The wet and dry seasons are the two major seasons experienced in Indonesia, and the climate differs across its various islands. The west coast of Sumatra gets above 400 centimeters of rain per year. Other islands that receive much rain include Kalimantan, Java, Papua, and some parts of Sulawesi, while islands such as Sumba and Timor receive less rain. Therefore, West Sumatra, West Java, Bali, Central Kalimantan, Sulawesi, and Papua are the most damp regions of Indonesia with rainfall totaling 2,000 millimeters a year.

Indonesia shares land borders with Papua New Guinea, East Timor, and the eastern part of Malaysia. Other countries which are also close to Indonesia include Singapore, Vietnam, the Philippines, Australia, and Palau. India’s Andaman and Nicobar Islands are also near Indonesia. The climate of Indonesia and its neighboring countries are mostly alike because there are similarities in the times of year that seasons occur. Furthermore, most of these countries experience tropical climates as well. However, Indonesia’s abundance of islands leads to a clear-cut difference between its rainy season and dry season – something which does not exist in other neighboring countries.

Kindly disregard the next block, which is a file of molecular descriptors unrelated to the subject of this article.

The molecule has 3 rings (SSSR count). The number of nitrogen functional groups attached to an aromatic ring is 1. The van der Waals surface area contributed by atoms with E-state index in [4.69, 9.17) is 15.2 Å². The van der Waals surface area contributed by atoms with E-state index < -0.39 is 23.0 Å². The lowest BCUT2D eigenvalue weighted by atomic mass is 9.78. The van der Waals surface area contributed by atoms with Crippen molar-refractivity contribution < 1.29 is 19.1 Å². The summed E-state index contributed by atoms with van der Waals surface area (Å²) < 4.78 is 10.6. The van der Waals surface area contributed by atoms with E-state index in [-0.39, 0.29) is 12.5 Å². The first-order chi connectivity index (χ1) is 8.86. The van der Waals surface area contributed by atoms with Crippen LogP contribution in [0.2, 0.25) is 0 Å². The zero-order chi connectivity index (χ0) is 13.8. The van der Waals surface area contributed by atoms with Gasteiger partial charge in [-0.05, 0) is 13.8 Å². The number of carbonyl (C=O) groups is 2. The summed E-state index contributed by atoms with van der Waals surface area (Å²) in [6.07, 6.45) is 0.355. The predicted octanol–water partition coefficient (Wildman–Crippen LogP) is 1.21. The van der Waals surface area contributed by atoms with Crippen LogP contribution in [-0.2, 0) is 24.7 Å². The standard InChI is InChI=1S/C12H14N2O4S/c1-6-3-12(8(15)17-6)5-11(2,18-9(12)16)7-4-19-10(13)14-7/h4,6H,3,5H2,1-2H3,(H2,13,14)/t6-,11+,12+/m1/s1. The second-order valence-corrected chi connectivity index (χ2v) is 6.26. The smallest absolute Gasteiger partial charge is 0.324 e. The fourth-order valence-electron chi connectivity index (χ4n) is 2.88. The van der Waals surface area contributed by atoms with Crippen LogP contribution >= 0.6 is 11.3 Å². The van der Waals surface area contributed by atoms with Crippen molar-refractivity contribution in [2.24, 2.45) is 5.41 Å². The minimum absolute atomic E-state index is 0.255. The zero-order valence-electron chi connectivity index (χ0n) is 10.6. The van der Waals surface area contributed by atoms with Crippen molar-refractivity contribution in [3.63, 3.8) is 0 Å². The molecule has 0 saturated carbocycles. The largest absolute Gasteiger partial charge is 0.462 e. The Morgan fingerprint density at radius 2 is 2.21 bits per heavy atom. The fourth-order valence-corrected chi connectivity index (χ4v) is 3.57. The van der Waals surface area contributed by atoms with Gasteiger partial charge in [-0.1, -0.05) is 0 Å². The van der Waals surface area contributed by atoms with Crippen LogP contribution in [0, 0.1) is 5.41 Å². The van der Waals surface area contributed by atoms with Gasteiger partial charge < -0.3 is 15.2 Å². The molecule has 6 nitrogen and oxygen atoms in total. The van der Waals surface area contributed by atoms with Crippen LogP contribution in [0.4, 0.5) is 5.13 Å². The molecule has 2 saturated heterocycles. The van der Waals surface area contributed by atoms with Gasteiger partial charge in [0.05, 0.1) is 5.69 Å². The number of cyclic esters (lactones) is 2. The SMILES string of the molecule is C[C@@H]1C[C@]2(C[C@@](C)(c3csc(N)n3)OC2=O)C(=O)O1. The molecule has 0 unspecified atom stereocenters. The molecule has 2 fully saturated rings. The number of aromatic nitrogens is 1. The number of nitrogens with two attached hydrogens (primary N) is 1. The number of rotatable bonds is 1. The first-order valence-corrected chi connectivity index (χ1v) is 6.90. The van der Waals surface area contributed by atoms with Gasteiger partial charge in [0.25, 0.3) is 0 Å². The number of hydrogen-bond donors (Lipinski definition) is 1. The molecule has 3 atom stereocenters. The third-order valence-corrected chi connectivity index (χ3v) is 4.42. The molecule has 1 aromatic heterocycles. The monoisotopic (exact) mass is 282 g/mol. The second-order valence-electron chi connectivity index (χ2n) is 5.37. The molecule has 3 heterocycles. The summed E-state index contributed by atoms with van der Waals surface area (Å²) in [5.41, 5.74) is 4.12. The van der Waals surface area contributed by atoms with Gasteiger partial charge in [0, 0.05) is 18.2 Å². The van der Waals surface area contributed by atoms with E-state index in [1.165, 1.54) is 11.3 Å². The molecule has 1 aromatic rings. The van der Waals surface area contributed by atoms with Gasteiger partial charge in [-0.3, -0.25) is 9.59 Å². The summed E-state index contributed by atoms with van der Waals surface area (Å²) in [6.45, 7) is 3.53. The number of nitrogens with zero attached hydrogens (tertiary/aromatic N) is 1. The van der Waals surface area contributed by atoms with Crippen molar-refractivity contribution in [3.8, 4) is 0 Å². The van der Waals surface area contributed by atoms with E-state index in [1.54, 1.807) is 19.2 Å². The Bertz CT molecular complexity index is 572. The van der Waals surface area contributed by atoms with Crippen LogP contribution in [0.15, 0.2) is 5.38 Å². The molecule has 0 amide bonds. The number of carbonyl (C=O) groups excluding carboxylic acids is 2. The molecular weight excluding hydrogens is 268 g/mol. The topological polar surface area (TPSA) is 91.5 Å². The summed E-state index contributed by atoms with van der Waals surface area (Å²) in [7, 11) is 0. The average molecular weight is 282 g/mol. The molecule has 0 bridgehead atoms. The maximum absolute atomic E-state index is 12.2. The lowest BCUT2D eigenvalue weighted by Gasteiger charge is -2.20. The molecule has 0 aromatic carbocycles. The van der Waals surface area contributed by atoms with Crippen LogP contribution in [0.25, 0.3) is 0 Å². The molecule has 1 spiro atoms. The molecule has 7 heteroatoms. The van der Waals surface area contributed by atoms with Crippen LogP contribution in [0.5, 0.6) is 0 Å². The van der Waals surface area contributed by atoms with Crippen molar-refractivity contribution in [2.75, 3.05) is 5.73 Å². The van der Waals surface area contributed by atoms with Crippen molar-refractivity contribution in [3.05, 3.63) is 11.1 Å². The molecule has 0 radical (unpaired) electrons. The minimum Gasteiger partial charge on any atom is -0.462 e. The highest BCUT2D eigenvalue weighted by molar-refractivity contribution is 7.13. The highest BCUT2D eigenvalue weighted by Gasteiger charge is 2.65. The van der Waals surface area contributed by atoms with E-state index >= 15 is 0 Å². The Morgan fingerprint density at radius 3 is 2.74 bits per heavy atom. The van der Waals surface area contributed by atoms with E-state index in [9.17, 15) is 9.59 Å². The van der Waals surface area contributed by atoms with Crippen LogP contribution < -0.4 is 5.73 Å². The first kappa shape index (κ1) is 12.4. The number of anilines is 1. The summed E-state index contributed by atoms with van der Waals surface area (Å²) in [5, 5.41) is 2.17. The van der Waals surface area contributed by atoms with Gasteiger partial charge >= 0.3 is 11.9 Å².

Indonesia is the world’s largest archipelago. It is comprised of approximately 17,500 islands. Indonesia is considered to be at serious risk from projected effects of climate change. It is predicted that unreduced emissions will see an average temperature rise of around 1°C by mid-century and the frequency of extremely hot days (temperatures higher than 35°C) per year will almost double by 2030. This is a figure which is predicted to further rise by the end of the century, thereby affecting businesses. This will raise the frequency of droughts and food shortages and change the precipitation patterns of the wet and dry seasons.